Wooden (pine), uncolored, beads I found at a local craft store. I died them by soaking them in water with food coloring. Heating the water helped get a much deeper color. I soaked them overnight, completely submerged. They float so you have to put something on top of them.
I found that stacked zip ties, like this toy has, were popular with Ed and olive. I trim all the zip tie ends off at varying lengths to make the toy smaller, and to add interest.
This toy also features a poker chip that they like to just carry around, and a couple beads.
I put them at an end of a toy, away from the most interesting parts. That way they get the bell sound, without focusing directly on the bell.
I also used a thick gauge copper wire. It's important to get real copper. uncoated in anyway. And I was careful that the ends of the wire, which I suppose could be sharp, are completely inaccessible.
I bought copper that was thick enough to be strong - they can stand on it, and a good fit for the beads.
Vine-based bird toys a extremely popular with Ed and Olive. Ed in particular can destroy these pretty fast though, so it's best to buy them in quantities. They are easily combined with other materials to make a toy that lasts much longer overall. The "mini" balls I found online are small, but a relative bargain. The vine rings are bigger, made of thicker material, and last longer.
There are many recommendations out online about bird toys, especially for medium birds. "pear links" are the item of choice for attaching hanging toys in the case. They are light, strong enough, and don't include any sharp corners or cracks that can cut a birds tongue.
The birds love zip ties. Cheap and colorful assortments are available that make a great addition to toys. They can be used as-is, and to attach bits and pieces.
The also love Qtips. I found the wooden ones were a little more popular, and last longer. They pull at the cotton. When it's all strung out I just pulled it off and toss it. They will continue to enjoy the stick until they turn it to dust.
Yucca gets called "catnip for birds". That's about right. It is available in bulk bags where you not only get significantly more for the money than in a ready-made toy, but I found the pieces to be harder. They last larger. For our smaller birds the pieces get broken down in smaller ones. But the larger pieces are big enough to stand on when fixed to the side of the cage.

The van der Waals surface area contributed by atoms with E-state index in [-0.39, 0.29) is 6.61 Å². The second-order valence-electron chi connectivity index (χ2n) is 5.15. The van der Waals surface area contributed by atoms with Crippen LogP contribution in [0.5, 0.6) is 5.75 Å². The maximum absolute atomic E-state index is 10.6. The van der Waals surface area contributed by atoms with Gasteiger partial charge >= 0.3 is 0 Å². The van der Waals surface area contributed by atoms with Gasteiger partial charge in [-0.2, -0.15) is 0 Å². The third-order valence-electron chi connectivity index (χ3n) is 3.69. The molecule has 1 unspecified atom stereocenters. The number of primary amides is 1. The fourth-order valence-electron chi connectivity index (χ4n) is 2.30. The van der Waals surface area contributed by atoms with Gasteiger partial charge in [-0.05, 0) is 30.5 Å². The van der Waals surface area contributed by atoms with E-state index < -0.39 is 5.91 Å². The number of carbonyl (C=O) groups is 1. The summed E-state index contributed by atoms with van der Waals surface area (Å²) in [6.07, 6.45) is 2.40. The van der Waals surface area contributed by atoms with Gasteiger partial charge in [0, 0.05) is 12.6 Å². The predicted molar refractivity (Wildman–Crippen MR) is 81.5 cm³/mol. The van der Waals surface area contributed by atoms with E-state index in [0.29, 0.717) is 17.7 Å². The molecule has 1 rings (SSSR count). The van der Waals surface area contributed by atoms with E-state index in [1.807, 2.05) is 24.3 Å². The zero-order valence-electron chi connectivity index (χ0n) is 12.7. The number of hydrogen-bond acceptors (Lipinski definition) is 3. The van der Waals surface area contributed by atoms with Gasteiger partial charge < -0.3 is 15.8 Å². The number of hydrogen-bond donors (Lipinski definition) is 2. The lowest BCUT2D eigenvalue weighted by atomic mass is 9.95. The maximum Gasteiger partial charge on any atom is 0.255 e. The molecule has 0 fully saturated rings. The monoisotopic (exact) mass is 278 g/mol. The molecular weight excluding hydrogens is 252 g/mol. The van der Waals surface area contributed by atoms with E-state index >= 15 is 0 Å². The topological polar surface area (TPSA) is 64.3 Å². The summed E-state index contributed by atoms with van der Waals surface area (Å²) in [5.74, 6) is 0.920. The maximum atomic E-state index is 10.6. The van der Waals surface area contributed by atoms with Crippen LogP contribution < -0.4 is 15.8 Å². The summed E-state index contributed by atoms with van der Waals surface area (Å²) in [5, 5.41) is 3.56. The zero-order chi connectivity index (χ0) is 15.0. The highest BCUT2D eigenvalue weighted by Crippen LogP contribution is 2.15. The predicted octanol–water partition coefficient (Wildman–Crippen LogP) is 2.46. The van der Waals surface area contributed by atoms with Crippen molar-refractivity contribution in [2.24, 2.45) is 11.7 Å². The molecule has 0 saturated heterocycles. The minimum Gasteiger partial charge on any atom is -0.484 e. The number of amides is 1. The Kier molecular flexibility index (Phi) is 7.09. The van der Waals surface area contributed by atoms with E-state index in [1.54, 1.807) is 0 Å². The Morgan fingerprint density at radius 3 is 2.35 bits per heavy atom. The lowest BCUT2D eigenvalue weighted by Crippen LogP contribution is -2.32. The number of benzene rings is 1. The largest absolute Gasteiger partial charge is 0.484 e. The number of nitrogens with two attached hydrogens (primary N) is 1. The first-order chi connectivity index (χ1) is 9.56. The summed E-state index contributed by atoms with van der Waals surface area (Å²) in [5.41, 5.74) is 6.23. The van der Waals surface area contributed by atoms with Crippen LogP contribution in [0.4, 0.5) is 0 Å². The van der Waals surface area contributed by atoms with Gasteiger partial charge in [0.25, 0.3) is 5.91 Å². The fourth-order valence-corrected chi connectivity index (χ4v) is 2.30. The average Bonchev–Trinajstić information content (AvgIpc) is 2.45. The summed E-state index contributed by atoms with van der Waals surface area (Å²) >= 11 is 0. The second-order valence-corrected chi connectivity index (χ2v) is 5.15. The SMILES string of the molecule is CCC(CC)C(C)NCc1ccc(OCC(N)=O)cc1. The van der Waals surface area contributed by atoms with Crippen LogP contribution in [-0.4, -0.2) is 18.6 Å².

Sisal rope, with no treatment, is a must-have for bird toys. I wrapped wood with it (pine is safe for birds, I read) for climbing. I also found that thicker rope is easily unraveled into thinner lengths for use in small toys.
Here's a full list of items that worked into bird toys well.
- Parts of paper egg cartons
- Q-Tips, the wooden ones
- Paper tubes from paper towels and toilet paper roles
- Natural sisal rope
- Zip ties
- Poker chips
- Vegetable tanned Leather
- Pine and birch dowels of various diameters
- Paper bar coasters (clean)
- Make sure the type of wood you want to use really is what you think it is and that it is safe for birds. Not all wood is.
- Toys can be "in cage" and "out of cage". Out of cage toys are for use when you are there to watch. For in cage toys, be extra sure of their safety.
- I tried to avoid any loops of zip ties or rope that were large enough for the birds to get their heads or legs caught in. There are many sad stories out there of birds hanging themselves on toys and being severely injured or killed.
- Toys not attached to the cage should be fairly small and simple for best results. It's easy to get carried away.
The birds get a feeder, paper to shred and a swing, all in one.
They pretty destroy the egg carton in 5 or 6 days.